US 20150024450 on alcoholic fermentation to produce ethanol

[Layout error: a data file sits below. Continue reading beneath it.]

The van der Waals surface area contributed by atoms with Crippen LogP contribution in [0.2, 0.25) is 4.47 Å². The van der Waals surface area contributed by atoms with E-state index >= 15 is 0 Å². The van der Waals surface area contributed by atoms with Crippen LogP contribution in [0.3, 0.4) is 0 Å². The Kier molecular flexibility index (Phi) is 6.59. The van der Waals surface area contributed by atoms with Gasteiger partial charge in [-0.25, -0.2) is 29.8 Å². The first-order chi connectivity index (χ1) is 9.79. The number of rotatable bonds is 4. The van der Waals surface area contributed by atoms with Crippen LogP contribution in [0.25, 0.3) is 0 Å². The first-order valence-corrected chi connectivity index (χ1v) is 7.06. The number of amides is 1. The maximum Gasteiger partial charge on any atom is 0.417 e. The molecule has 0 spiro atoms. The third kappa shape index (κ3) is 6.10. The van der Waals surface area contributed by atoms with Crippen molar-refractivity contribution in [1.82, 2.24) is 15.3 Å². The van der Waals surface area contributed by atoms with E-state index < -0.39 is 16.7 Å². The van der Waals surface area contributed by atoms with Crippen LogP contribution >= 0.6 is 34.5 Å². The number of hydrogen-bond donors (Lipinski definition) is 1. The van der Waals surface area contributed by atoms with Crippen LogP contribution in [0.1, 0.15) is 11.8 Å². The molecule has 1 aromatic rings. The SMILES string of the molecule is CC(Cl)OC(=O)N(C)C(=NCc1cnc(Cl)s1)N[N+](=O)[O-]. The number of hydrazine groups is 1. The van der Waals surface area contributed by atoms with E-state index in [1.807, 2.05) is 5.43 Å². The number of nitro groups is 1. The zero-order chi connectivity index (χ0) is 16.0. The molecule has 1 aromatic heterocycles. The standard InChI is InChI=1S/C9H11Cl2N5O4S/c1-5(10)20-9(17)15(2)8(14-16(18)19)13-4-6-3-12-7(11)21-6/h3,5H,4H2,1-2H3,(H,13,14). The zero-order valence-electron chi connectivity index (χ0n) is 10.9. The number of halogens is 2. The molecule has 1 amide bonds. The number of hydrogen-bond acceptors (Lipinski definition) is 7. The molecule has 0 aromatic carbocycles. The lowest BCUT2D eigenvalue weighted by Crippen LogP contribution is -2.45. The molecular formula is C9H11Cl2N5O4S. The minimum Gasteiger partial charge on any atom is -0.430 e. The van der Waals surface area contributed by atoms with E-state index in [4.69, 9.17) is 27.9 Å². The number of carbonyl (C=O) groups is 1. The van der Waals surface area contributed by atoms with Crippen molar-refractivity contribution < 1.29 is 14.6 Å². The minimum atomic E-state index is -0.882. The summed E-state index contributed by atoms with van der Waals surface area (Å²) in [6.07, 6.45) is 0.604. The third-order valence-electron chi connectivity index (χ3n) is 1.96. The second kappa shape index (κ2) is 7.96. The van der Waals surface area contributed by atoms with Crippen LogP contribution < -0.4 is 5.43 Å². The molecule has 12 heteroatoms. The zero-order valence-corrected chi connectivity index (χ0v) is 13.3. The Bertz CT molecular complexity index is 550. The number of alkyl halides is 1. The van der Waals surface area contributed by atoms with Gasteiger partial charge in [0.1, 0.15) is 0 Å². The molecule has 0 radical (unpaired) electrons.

Ethanologenic organisms, such as Zymomonas mobilis, Zymobacter palmae, Acetobacter pasteurianus, or Sarcina ventriculi, and some yeasts (e.g., Saccharomyces cerevisiae), are capable of a second type of anaerobic fermentation, commonly referred to as alcoholic fermentation, in which pyruvate is metabolized to acetaldehyde and CO.sub.2 by pyruvate decarboxylase (PDC). Acetaldehyde is then reduced to ethanol by ADH regenerating NAD.sup.+. Alcoholic fermentation results in the metabolism of one molecule of glucose to two molecules of ethanol and two molecules of CO.sub.2. If the conversion of pyruvate to undesired organic acids could be avoided, as detailed above, then such a genetically modified microorganism would have an increased ability to produce ethanol as a fermentation product.